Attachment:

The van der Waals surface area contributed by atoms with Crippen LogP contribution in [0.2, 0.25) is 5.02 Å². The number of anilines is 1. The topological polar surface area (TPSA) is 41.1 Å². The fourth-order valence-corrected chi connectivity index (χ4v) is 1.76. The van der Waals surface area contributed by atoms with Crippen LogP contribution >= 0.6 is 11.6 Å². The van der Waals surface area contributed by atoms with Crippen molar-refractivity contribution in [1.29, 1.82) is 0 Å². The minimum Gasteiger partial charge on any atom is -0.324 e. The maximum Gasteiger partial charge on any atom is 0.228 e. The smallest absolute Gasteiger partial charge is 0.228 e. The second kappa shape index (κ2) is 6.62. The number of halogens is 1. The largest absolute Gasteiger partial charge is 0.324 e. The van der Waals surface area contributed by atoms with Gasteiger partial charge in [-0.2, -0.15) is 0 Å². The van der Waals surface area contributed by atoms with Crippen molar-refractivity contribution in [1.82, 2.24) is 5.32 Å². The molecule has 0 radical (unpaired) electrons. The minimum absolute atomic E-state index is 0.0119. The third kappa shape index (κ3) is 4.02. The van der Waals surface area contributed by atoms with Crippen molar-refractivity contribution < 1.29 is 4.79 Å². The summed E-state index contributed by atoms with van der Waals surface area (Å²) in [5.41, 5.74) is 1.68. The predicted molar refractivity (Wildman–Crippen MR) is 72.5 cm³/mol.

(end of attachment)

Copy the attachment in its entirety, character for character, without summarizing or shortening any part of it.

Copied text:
The van der Waals surface area contributed by atoms with Crippen LogP contribution in [0.2, 0.25) is 5.02 Å². The number of anilines is 1. The topological polar surface area (TPSA) is 41.1 Å². The fourth-order valence-corrected chi connectivity index (χ4v) is 1.76. The van der Waals surface area contributed by atoms with Crippen LogP contribution >= 0.6 is 11.6 Å². The van der Waals surface area contributed by atoms with Crippen molar-refractivity contribution in [1.29, 1.82) is 0 Å². The minimum Gasteiger partial charge on any atom is -0.324 e. The maximum Gasteiger partial charge on any atom is 0.228 e. The smallest absolute Gasteiger partial charge is 0.228 e. The second kappa shape index (κ2) is 6.62. The number of halogens is 1. The largest absolute Gasteiger partial charge is 0.324 e. The van der Waals surface area contributed by atoms with Gasteiger partial charge in [-0.2, -0.15) is 0 Å². The van der Waals surface area contributed by atoms with Crippen molar-refractivity contribution in [1.82, 2.24) is 5.32 Å². The molecule has 0 radical (unpaired) electrons. The minimum absolute atomic E-state index is 0.0119. The third kappa shape index (κ3) is 4.02. The van der Waals surface area contributed by atoms with Crippen molar-refractivity contribution < 1.29 is 4.79 Å². The summed E-state index contributed by atoms with van der Waals surface area (Å²) in [5.41, 5.74) is 1.68. The predicted molar refractivity (Wildman–Crippen MR) is 72.5 cm³/mol.